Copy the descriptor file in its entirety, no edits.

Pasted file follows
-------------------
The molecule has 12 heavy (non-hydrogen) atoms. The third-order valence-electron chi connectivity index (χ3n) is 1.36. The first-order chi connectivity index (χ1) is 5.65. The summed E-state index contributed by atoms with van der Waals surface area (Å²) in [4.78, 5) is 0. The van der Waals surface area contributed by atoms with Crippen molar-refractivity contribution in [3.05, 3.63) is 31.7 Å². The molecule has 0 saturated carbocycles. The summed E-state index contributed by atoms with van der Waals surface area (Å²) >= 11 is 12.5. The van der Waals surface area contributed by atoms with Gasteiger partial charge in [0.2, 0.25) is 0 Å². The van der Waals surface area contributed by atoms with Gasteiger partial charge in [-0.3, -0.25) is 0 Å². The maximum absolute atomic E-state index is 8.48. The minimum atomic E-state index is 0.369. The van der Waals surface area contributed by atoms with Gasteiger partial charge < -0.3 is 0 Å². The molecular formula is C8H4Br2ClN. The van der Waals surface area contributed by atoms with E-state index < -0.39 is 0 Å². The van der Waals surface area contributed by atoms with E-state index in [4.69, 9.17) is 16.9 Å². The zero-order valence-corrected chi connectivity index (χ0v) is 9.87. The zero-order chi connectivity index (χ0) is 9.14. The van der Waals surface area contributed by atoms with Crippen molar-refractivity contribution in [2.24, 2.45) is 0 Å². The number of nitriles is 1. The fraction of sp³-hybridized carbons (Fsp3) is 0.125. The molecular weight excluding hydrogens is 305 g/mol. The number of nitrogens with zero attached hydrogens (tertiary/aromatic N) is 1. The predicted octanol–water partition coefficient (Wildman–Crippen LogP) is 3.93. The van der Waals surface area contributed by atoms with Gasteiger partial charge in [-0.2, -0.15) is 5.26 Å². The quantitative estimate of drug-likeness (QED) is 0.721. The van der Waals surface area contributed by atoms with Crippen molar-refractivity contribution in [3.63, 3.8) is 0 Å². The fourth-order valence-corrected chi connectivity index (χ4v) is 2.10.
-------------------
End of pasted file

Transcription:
The molecule has 12 heavy (non-hydrogen) atoms. The third-order valence-electron chi connectivity index (χ3n) is 1.36. The first-order chi connectivity index (χ1) is 5.65. The summed E-state index contributed by atoms with van der Waals surface area (Å²) in [4.78, 5) is 0. The van der Waals surface area contributed by atoms with Crippen molar-refractivity contribution in [3.05, 3.63) is 31.7 Å². The molecule has 0 saturated carbocycles. The summed E-state index contributed by atoms with van der Waals surface area (Å²) >= 11 is 12.5. The van der Waals surface area contributed by atoms with Gasteiger partial charge in [0.2, 0.25) is 0 Å². The van der Waals surface area contributed by atoms with Gasteiger partial charge in [-0.3, -0.25) is 0 Å². The maximum absolute atomic E-state index is 8.48. The minimum atomic E-state index is 0.369. The van der Waals surface area contributed by atoms with Gasteiger partial charge < -0.3 is 0 Å². The molecular formula is C8H4Br2ClN. The van der Waals surface area contributed by atoms with E-state index < -0.39 is 0 Å². The van der Waals surface area contributed by atoms with E-state index in [4.69, 9.17) is 16.9 Å². The zero-order valence-corrected chi connectivity index (χ0v) is 9.87. The zero-order chi connectivity index (χ0) is 9.14. The van der Waals surface area contributed by atoms with Crippen molar-refractivity contribution in [2.24, 2.45) is 0 Å². The number of nitriles is 1. The fraction of sp³-hybridized carbons (Fsp3) is 0.125. The molecular weight excluding hydrogens is 305 g/mol. The number of nitrogens with zero attached hydrogens (tertiary/aromatic N) is 1. The predicted octanol–water partition coefficient (Wildman–Crippen LogP) is 3.93. The van der Waals surface area contributed by atoms with Gasteiger partial charge in [-0.2, -0.15) is 5.26 Å². The quantitative estimate of drug-likeness (QED) is 0.721. The van der Waals surface area contributed by atoms with Crippen molar-refractivity contribution in [3.63, 3.8) is 0 Å². The fourth-order valence-corrected chi connectivity index (χ4v) is 2.10.